The appropriately massive memorial service for anti-apartheid activist and former South African president Nelson Mandela monopolized the news Dec. 10, as thousands gathered in a driving rain to hear an ark-load of speeches from political and religious leaders from around the world.
By the next day, attention had shifted from coverage of President Obama’s remarks (well-received by the crowd) and South African president Zuma’s speech (booed by many) to a man who stood just a few feet away from them as the official interpreter for the deaf.
It quickly became apparent — to deaf people, at least — that the man wasn’t actually using sign language and his constant gesticulating made no sense at all. The African National Congress then came under fire for hiring an apparent fraud and putting him in such close proximity to world leaders — especially since he has appeared at previous official occasions where he was criticized for incompetence.
Since then, the man in question has been identified and interviewed. His explanation? Thamsanqa Jantjie says he suffers from mental illness and had a schizophrenic episode during the event, hallucinating and hearing loud voices that distracted him and prevented him from interpreting accurately — but he didn’t leave the stage because it was such an important event that he thought it best to stay, even though he wasn’t actually interpreting.
I’m in no position to judge the man’s competence in sign language, his mental condition, or his motives (though he was well paid for the event). If I had to stand through a five-hour event trying to translate an interminable string of speeches, I’d probably have some sort of episode, too.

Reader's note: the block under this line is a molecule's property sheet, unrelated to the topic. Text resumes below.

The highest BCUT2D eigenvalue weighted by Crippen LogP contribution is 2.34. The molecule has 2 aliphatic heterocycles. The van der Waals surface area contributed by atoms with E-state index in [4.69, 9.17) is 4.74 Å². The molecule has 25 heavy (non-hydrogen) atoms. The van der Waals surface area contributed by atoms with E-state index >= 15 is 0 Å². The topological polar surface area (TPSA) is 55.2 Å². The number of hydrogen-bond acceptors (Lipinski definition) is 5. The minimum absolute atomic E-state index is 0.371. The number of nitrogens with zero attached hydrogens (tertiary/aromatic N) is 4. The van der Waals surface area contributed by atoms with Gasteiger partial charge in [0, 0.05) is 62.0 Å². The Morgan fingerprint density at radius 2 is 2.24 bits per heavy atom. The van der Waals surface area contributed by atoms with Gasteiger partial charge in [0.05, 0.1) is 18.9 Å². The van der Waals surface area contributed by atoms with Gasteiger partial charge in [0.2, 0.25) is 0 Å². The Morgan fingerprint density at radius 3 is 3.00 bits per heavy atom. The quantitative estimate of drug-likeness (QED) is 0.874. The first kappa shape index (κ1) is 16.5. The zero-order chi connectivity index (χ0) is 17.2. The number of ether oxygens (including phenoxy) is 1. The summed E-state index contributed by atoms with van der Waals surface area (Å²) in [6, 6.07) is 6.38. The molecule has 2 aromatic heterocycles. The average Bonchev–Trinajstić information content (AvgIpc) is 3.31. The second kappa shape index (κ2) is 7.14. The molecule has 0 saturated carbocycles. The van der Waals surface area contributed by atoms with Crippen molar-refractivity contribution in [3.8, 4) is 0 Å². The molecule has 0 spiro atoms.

The occasion reminds me, though, that all types of interpreters bear a heavy responsibility to communicate the message they’ve been given with accuracy. This is particularly true for those who stand in pulpits and take on the task of interpreting “the word of God for the people of God,” as we often say in response to a reading of scripture.
Not all of the Bible is the direct “word of God,” of course: most of it consists of words about God, or about the people who have sought through the years to live in relationship with God and to understand God’s ways. This long story of spiritual struggle has such value to those who continue participating in the ongoing story of God and humankind, however, that we consider it to be sacred and look to it with reverence.
Those of us who are in a position to interpret the meaning of scripture have a responsibility to go beyond a mere surface or literalistic reading of a passage, and to interpret with sensitivity to the meaning of the text in its historical, cultural, and religious contexts. We must likewise consider the significance of any particular text within the larger message of scripture, always being aware of the old saw that “a text without a context is a pretext.”
When teachers or preachers fail to take the task of interpretation seriously, they run the risk of speaking for God in ways that are meaningless, meandering, or downright misleading. Perhaps the flap over incoherent interpretation at Mandela’s memorial can yet provide a usefeul service, reminding us that the message of scripture is too important to be interpreted in ways that amount to little more than a flapping of the hands by someone responding to loud voices that turn out to be his own.